Fairview Health Services cut its ties with Illinois-based Accretive Health Inc. after an investigation by the state attorney general found Accretive allegedly imposed "boiler-room-style sales atmospheres'' at Fairview's seven hospitals that imposed quotas on hospital personnel to collect money before treatment was sometimes provided, even in the emergency room, the Minneapolis Star Tribune reported Tuesday.
A probe by Minnesota Attorney General Lori Swanson discovered scripts written by Accretive management patient registration personnel were supposed to follow for each and every patient allegedly to get them to pay their deductibles and co-pays up front by cash or through their credit cards before they were even seen by even treated.
"The Accretive culture has converted the hospital culture from that of a charitable organization to that of a collection agency,'' the report said. "Perhaps the most damaging act by Accretive was to undermine the basic premise that a hospital is a sanctuary to treat the sick and infirm.''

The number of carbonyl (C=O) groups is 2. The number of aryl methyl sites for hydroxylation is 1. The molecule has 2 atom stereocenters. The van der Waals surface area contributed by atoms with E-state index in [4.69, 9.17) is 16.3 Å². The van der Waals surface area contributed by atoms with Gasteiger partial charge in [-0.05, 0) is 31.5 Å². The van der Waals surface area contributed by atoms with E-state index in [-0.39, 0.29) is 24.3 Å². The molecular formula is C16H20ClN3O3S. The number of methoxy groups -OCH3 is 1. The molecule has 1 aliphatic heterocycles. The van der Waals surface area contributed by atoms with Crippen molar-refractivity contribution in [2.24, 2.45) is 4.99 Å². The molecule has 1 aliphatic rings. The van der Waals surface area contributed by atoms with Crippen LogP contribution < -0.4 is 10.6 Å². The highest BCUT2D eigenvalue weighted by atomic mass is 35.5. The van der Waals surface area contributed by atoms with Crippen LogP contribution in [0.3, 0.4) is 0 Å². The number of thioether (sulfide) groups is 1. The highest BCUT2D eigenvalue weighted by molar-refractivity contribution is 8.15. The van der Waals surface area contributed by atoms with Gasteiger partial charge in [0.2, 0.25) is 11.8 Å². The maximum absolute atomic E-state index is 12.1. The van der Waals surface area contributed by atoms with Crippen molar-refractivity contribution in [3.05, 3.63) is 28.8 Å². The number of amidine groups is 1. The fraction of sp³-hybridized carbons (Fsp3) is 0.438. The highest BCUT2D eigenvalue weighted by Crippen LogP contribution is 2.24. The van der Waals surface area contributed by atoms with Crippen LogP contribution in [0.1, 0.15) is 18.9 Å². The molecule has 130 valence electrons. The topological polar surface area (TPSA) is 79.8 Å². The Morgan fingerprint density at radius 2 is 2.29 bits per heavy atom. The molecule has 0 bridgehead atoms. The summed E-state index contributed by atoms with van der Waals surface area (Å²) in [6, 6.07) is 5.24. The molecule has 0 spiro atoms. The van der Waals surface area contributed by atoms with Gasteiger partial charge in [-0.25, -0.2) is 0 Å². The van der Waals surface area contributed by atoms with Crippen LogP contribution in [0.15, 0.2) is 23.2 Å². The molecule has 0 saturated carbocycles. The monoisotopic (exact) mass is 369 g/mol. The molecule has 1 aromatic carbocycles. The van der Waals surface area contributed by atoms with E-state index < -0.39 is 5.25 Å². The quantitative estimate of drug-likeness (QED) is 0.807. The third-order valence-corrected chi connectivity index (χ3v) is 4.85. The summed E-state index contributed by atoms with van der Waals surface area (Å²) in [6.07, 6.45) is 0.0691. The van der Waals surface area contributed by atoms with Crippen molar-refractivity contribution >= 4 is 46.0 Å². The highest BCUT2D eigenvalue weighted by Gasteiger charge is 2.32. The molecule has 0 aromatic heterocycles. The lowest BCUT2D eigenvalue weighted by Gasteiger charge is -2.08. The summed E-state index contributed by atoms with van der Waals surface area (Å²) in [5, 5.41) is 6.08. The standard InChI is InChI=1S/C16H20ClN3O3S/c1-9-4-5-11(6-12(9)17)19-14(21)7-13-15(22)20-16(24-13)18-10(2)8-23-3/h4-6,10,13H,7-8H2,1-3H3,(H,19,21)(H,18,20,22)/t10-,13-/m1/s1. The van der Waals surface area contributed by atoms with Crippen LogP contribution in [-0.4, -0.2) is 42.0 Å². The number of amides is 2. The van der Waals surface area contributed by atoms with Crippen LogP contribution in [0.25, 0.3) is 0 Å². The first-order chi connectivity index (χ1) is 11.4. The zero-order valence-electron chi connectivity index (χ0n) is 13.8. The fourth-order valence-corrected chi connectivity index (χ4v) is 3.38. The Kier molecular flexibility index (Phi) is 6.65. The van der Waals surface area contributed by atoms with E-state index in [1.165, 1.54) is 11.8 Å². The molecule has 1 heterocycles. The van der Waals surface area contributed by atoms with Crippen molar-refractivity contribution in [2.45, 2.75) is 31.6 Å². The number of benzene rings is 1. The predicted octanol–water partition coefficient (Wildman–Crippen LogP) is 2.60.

Swanson's office began to investigate the relationship between Fairview and Accretive July 25 after Accretive lost a laptop computer containing the medical data of 23,000 patients of Fairview and North Memorial Health Care, the St. Paul (Minn.) Pioneer Press reported.
Swanson said Accretive Health violated federal and state laws concerning medical record privacy by not better securing the data in their care. She also questioned the necessity for Accretive to have access to sensitive information to patients' more personal medical information such as whether they had HIV, bipolar disorder or schizophrenia, the Pioneer Press said.
A Fairview spokesman said the company was preparing a comment.
Notable deaths of 2014 [PHOTOS]